Placing myself as soon as possible after the occupation in communication with most intelligent and reliable citizens, I learned that a portion of the enemy's troops had retreated by the Cove road, and that the remainder, with the baggage and the material of war, had retreated by the Rossville and Lafayette road, I was informed further that Buckner's command, which had been posted at Tyner's Station, on the railway, had retreated by Johnson, to Ringgold; but I subsequently learned that he did not go so far eastward as Ringgold, but passed through Greysville, and thence to Lafayette. The bulk of these facts I reported to the commander of the Corps immediately on his arrival, and by him I am informed they were communicated to the commanding General. My division remained in Chattanooga until the morning of the tenth. I then received an order to detail one brigade to occupy the town, and move with the other two in pursuit of the enemy by the Rossville and Ringgold Road. The Second brigade was detailed to remain in Chattanooga. At ten A. M. of the tenth, I led the First and Third brigades out of Chattanooga, to commence the pursuit of the enemy. At two P. M. of that day I advised the Corps commander of the reported presence of a considerable force on my right flank, and at half past 7 P. M. I further advised him that I had taken a “contraband” during the late afternoon, who reported the bulk of the rebel army, with General Bragg in person, at Gordon's Mill, on the Chickamauga, where it is crossed by the Rossville and Lafayette road. I was incredulous of the story, and so expressed myself; but if true, it was so important it should be known, that I deemed it my duty to report his narrative. It is due to the humble person who furnished me this invaluable information to record that subsequent developments proved his report to be singularly accurate and correct. Based on my note of half past 7 P. M. of the tenth, a communication was sent me by the commanding General to send a brigade by the way of Rossville, to make a reconnoissance in the direction of Gordon's Mill, with a view to verifying the truth of the “contraband's” report. The order was received at early daylight of the morning of the eleventh. Colonel Harker's brigade was immediately sent to execute this service. About the time Harker's brigade was moving, the Corps commander arrived at my camp. I was directed by him to move forward with my remaining brigade two miles on the Ringgold road, and there to await further orders. The order was obeyed. At half past 3 P. M., while awaiting further instructions, I received an order from the commanding General to move across the country, by the shortest and most expeditious route, to the Rossville and Lafayette road, to support Colonel Harker. Near the same hour I received a note from Colonel Harker, informing me that he had been driving the enemy all day, and had arrived within three miles of Gordon's Mill. I immediately sent him an order to press forward to the mill, and informing him that I would make a junction there with him during the evening. The junction was made, and fortunately, for Harker had been driving his little brigade all day against a vastly superior force, the rear guard of the enemy's great army. A full report of this brilliant and dangerous reconnoissance has been already made, and it is not now necessary that I should say more than that it was superbly made.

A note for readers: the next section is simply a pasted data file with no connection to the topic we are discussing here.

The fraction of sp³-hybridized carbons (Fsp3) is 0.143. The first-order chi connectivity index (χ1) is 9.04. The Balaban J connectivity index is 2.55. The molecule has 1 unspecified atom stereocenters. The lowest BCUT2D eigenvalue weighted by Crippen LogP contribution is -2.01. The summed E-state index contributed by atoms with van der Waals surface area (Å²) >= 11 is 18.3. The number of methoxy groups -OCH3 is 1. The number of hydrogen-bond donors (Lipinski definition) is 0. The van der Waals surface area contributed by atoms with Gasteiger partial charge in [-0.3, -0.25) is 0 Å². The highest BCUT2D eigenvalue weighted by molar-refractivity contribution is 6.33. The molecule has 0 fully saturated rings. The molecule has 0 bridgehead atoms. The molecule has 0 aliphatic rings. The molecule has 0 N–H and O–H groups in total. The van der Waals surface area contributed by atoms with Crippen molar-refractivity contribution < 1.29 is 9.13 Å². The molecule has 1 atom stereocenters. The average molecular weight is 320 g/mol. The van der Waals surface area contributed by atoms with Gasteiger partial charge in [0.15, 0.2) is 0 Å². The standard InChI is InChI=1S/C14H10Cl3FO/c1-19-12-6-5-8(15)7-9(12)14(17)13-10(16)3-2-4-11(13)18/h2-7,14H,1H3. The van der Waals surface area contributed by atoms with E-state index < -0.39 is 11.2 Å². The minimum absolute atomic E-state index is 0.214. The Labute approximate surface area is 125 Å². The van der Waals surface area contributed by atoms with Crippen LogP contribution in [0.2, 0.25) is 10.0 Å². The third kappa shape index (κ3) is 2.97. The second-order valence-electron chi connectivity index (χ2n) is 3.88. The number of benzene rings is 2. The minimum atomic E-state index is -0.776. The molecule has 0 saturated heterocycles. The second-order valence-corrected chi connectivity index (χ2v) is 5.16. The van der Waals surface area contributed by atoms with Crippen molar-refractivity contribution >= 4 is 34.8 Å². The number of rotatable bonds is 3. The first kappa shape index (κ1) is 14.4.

When I arrived at Gordon's Mill, at half past 8 P. M., of the eleventh, the enemy's camp fires could be distinctly seen on the other side of the creek. Their light reflected over a wide section of the horizon, and extending upward on the heavens, told that the foe was present in considerable force. It was my intention to continue the pursuit early next morning, the twelfth, but till eiget o'clock A. M. the atmosphere was so loaded with haze, fog, and smoke, that it was difficult to see a hundred yards in advance. While I was waiting for the atmosphere to become sufficiently clear to continue the pursuit I received an order to remain at Gordon's Mill until the Corps commander arrived there with